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Andy S wrote:

Hi, Per code, running wire throught duct(cold or warm) is No, no. Tony
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It's difficult to predict what the future will hold. Back in the sixties, telephones were installed with hard wire screw terminal blocks on 4 wire (Station D) cable. This was thought sufficient because nobody would ever want more than two phone lines. Right?
For the present, a category 5e or category 6 installation might be sufficient, but what about 10 - 15 years from now? The bandwidth for all the on-demand services a normal household might need might be best served with a fiber-optic connection.
At the very least, you should run some extra strings in your existing cable runs to allow future cable (fiber-optics or whatever) to be pulled and installed without tearing the walls up in the the house.
Nobody in the 50's imagined cable TV. Those of you who are old enough to know still remember twin-300 ohm cable. Remember how you stripped the wires to connect to your TV set (with a lighted match to melt the insulation)
Nobody in the 60's imagined computers in the home, RJ-45 jacks, cat 5 cables, home theatre systems. The very best homes were hardwired with 2 pair telephone wire jacks (of the 4 prong variety). Modular connectors did not exist.
The year 2004 doesn't signify the end of technical progress. Just make sure that you have the cable ducts to be able to handle future changes.
Beachcomber
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Beachcomber wrote:

Hi, Wireless and/or digital can take care of that. Super borad band. Already technology is going way ahead of us ordinary Joe. They'll even transmit power via microwave, no high tension wires for an example. Tony
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People have be prematurely announcing the death of copper since the first fiber optic was produced but you can still shove a lot more data down a wire than most people have. Wireless is great for applications that are truly wireless but if you are plugging in one wire (power) why not plug in them all? You still can't come close to beating copper for price, performance and security to a work station. Fiber is for backbones to lots of work stations. Just as copper performance leaps ahead, so does fiber. Wireless is still crawling in the mud by comparison.
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One day may have only one wire to plug up, will be power and high speed network modulated over the same power wire also !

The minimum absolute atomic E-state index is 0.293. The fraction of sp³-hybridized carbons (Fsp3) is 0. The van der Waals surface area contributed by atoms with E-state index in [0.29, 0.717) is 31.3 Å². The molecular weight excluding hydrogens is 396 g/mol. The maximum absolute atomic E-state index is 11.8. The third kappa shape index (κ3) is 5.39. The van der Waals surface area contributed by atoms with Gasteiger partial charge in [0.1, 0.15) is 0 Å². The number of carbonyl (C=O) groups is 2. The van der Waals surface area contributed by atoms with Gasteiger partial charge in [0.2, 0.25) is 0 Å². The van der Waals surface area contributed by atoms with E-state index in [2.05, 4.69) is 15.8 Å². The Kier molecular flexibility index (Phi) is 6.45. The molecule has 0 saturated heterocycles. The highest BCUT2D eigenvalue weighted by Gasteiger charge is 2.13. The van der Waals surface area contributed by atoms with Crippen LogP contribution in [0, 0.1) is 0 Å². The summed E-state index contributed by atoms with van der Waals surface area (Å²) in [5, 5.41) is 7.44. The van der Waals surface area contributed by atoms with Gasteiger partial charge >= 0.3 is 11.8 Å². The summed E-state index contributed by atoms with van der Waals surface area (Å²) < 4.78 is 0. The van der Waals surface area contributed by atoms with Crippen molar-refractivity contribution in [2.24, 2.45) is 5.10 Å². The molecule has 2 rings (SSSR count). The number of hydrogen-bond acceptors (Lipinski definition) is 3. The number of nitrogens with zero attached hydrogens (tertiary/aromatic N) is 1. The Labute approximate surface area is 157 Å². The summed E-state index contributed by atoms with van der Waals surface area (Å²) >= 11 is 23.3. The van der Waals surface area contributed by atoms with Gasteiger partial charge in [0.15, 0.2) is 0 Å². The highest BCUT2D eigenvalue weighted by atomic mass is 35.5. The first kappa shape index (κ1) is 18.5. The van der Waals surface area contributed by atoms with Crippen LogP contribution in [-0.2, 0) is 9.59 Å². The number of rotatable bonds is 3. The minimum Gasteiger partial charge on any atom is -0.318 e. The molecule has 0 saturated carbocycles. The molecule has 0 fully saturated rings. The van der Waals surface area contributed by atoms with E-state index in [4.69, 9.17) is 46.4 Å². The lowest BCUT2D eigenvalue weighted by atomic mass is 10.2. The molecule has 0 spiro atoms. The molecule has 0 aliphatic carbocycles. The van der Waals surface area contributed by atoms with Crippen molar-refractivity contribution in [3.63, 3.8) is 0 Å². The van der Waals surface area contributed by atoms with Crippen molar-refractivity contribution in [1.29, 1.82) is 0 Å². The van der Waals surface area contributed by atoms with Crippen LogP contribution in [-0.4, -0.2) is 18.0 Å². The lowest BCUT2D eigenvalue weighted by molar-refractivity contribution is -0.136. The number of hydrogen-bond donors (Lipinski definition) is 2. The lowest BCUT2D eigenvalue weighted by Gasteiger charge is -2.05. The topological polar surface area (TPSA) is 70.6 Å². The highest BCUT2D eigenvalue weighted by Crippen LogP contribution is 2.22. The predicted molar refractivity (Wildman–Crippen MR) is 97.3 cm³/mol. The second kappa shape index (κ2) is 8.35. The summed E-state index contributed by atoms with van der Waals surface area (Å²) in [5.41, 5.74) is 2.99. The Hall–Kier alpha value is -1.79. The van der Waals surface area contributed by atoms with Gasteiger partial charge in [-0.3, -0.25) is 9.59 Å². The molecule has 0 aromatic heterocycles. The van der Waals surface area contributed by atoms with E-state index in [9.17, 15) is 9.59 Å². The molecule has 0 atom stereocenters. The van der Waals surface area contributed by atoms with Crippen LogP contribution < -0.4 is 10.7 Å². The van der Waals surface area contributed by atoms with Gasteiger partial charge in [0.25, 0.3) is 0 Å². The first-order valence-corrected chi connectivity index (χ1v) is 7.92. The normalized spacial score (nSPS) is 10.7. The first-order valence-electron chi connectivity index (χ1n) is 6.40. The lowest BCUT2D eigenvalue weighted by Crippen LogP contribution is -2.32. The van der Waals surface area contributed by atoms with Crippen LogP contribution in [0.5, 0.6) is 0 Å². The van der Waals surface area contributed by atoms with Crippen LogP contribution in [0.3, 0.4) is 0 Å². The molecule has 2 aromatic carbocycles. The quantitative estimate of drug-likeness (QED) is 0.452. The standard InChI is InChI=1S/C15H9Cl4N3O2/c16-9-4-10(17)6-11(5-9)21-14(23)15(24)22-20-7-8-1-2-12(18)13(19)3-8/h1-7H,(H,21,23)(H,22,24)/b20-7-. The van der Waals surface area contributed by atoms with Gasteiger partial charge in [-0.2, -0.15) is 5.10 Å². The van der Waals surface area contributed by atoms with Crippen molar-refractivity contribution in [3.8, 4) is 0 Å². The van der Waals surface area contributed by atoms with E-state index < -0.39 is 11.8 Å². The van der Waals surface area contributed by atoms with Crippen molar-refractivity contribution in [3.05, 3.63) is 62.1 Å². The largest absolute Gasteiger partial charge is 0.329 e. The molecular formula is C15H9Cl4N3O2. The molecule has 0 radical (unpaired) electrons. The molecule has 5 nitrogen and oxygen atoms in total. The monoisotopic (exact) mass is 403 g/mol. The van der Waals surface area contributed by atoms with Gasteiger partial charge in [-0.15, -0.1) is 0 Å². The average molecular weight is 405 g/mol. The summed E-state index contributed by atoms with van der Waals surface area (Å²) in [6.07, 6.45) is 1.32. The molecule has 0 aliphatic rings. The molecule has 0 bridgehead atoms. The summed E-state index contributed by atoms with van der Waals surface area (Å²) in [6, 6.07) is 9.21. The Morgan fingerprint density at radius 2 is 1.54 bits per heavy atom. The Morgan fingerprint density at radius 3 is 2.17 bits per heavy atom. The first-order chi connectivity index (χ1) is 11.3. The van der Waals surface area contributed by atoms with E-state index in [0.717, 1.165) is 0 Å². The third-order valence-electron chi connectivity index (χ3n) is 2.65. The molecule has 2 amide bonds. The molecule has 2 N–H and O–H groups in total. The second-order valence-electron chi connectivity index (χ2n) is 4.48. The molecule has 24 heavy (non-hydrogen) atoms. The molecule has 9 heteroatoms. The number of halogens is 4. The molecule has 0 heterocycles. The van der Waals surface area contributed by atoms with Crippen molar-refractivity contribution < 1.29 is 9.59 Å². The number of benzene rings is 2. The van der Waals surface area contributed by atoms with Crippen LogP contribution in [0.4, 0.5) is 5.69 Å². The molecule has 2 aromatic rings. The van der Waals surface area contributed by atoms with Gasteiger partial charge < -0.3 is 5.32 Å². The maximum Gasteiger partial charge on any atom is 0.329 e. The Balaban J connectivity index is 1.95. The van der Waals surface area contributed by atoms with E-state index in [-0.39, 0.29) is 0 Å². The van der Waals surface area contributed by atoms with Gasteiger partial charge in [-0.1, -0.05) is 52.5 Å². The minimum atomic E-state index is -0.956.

MC

fiber
than
stations.
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On Mon, 22 Nov 2004 17:25:24 -0500 "MC" used 21 lines of text to write in newsgroup: alt.home.repair

It's called BBoPL and it's here already. The HAM radio operators are furious about the FCC approving it's use.
--
-Graham

Remove the 'snails' from my email
  Click to see the full signature.
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Why are HAM operators concerned over wired transmissions ?
Bill
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When you run high frequencies through any wires, you'll get radiation. I suspect the frequencies used for BPL (mhz), combined with the waveforms used, will lead to radiation at a variety of frequencies due to the harmonics.
Google turned up the following: http://www.arrl.org/tis/info/HTML/plc /
On Wed, 24 Nov 2004 12:30:17 GMT, berkshire bill

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Not really. Depends on their efficiency as an antenna. Consider coax. Cat-5 (UTP) is rendered a lousy antenna by the pairwise twisting. Cogitate as follows: Say a pair is carrying waveform, and length per full twist is l. l is much shorter than wavelength on cable. A section of cable of length l/2 propagates electromagnetic radiation to cancel that of adjacent l/4-length sections.
Not to mention the very low-voltage (fractional volt) signal and hign forward impedance.
HTH, John
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Sorry, of course you're correct, thanks for clarifying.
I should have said "any power wires", since power lines are not shielded or run in twisted pairs. The HAM radio folks say that the emissions from power wires containing BPL transmissions can be detected up to a mile away.